UC San Diego MFA student Sindhu Thirumalaisamy and UC San Diego economics professor Prashant Bharadwaj sits down with ArtPower artist Rudresh Mahanthappa to talk about how he fuses jazz and south Indian classical music, the name Indo-Pak Coalition, and what we can expect at his concert in San Diego.
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As a scion of an illustrious musical family, Cuban pianist Harold López-Nussa is one of the brightest lights on Havana’s thriving jazz scene. Son of drummer Ruy López-Nussa and nephew of pianist Ernan López-Nussa, López-Nussa was born into a musical household in Cuba and educated by his French grandparents. He took an early interest in classical piano before shifting his focus at age 20 to the fiery Cuban jazz of his homeland.
López-Nussa gained international attention when he won top honors at the prestigious Montreux Jazz Piano Competition in 2005 (a triumph that earned him a featured festival spot the following year). With his last album, New Day, the rising star refines his style and adds color to his artistic palette, asserting himself as a stylish composer whose technical abilities are matched only by his powerful playing.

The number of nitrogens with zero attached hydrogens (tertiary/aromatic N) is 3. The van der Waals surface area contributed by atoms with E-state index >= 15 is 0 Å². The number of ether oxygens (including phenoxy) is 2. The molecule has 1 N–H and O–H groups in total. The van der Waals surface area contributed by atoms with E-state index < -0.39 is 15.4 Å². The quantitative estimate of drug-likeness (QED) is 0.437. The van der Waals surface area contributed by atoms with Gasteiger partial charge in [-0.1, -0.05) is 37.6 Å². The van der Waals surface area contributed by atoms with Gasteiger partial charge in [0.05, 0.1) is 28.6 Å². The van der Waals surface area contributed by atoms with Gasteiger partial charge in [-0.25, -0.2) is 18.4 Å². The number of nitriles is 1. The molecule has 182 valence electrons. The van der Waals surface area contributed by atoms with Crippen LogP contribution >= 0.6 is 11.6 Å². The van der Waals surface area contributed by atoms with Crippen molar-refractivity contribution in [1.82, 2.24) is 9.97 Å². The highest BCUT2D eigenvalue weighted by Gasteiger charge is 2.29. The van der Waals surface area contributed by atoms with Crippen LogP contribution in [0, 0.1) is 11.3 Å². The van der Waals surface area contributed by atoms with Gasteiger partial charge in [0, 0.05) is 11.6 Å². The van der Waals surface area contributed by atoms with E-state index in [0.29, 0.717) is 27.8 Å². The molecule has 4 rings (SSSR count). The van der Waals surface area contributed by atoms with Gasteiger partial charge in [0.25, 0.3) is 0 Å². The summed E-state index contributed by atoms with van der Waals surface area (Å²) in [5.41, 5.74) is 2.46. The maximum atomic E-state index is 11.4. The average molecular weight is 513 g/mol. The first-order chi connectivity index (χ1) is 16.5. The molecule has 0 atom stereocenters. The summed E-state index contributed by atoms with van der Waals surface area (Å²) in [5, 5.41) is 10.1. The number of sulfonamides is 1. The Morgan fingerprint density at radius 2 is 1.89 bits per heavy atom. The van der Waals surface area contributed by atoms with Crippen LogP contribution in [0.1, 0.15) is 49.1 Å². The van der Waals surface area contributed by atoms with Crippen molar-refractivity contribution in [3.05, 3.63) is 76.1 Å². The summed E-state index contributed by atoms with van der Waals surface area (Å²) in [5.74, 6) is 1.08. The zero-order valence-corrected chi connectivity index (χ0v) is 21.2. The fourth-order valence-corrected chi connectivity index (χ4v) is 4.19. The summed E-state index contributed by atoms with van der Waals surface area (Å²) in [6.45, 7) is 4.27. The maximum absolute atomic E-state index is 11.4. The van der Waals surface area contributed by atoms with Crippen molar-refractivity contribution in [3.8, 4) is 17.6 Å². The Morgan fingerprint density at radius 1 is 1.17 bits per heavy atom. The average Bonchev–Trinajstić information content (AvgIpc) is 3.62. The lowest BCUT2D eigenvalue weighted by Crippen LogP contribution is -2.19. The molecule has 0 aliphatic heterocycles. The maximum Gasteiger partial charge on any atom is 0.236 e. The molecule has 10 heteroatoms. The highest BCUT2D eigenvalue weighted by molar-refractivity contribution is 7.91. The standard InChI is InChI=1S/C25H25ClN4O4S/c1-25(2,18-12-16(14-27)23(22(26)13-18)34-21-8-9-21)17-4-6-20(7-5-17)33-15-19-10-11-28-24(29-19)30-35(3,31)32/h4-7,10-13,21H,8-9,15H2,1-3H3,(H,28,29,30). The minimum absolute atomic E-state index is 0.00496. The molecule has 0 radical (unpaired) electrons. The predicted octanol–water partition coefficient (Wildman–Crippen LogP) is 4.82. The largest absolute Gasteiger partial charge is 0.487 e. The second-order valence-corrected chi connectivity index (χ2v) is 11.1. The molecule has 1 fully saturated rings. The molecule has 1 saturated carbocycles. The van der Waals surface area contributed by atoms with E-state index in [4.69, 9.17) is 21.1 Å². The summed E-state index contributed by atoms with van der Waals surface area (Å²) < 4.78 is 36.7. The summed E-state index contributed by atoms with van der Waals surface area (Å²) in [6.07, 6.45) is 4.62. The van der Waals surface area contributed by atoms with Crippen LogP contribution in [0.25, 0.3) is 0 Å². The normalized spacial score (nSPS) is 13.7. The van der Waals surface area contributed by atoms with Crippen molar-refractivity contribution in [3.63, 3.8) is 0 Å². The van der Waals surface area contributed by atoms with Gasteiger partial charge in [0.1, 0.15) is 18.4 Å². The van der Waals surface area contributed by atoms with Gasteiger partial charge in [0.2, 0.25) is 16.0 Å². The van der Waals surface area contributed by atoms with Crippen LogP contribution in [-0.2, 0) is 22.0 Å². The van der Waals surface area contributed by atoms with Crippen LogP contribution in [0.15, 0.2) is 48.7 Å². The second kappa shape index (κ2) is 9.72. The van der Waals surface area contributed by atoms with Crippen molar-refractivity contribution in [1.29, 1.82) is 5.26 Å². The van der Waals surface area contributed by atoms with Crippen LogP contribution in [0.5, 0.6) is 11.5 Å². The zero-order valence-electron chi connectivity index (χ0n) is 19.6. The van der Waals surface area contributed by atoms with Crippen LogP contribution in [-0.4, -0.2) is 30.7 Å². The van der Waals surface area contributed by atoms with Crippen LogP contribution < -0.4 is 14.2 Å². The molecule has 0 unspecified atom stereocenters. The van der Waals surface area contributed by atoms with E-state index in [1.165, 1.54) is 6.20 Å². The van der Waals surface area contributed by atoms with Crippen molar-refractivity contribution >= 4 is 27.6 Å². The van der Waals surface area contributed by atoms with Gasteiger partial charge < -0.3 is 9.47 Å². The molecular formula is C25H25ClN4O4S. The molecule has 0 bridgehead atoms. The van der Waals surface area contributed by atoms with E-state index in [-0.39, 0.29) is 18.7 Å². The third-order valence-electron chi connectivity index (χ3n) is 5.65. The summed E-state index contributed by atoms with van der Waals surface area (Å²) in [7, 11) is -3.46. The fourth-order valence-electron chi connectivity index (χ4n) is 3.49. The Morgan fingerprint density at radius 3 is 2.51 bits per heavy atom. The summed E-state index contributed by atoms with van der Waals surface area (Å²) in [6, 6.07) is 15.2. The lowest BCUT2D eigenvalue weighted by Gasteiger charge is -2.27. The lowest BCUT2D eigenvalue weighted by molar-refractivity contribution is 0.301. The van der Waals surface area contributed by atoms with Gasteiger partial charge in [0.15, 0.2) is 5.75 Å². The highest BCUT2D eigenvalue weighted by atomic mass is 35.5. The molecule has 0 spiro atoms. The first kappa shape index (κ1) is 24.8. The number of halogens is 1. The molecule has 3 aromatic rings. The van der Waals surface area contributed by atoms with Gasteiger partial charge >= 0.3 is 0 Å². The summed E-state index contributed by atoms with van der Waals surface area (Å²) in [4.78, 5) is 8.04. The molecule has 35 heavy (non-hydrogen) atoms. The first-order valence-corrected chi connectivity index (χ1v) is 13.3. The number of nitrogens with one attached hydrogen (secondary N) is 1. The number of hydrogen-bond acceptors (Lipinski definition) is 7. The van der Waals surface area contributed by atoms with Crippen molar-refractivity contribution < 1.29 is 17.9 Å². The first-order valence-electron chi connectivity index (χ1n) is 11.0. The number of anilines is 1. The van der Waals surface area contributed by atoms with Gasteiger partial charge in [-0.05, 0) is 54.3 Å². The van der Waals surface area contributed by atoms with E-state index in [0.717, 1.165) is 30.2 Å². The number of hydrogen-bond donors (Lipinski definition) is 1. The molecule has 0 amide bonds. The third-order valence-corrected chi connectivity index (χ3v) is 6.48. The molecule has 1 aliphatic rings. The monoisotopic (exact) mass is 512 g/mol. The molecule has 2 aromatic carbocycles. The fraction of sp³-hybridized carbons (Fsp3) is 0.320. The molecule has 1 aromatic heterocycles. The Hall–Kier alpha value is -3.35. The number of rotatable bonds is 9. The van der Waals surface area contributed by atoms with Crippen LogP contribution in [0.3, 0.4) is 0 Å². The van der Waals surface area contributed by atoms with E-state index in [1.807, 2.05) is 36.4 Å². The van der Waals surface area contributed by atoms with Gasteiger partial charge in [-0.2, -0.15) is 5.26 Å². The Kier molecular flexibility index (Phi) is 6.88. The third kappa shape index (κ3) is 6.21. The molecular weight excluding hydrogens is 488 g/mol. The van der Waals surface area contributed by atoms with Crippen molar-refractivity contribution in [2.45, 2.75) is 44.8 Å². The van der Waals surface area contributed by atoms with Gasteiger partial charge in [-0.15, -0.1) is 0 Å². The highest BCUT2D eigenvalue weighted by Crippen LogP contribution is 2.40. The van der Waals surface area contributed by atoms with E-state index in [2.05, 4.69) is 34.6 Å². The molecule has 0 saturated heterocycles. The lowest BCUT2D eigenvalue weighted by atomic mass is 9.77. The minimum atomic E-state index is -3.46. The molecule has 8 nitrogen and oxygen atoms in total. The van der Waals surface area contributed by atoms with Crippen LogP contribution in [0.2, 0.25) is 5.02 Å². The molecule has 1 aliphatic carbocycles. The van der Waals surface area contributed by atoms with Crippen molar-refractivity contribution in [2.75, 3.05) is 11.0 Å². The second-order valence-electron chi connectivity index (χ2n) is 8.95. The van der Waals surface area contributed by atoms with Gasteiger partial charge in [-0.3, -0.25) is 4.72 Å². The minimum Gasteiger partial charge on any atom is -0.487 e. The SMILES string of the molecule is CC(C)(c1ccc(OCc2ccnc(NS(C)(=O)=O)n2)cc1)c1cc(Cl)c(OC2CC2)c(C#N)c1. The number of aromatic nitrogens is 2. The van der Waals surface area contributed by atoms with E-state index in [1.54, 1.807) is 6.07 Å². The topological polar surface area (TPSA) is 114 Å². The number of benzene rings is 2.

The Haden Triplets —Petra, Tanya, and Rachel—are three sisters “in love with the art of singing,” describes NPR Music, with a “traditional tone and effortless voices that only siblings can produce.” The daughters of world renowned bassist Charlie Haden, the Triplets share a common love for American country and traditional songs. Their self-titled 2014 album was produced by Ry Cooder (Jack White’s Third Man Records), and they’ve performed as the Fates on Anais Mitchell’s Hadestown. They have also performed or recorded with The Foo Fighters, Todd Rundgren, Beck, and Weezer. On their own, Petra is a member of Bill Frisell’s band, and can be heard on her a cappella album Petra Haden Sings: The Who Sell Out, as well as Megan Mullally’s band, Nancy And Beth. Tanya is a multidisciplinary artist, and Rachel has performed with The Rentals and will have new music out with her band That Dog. The Triplets’ new album will be out in 2020.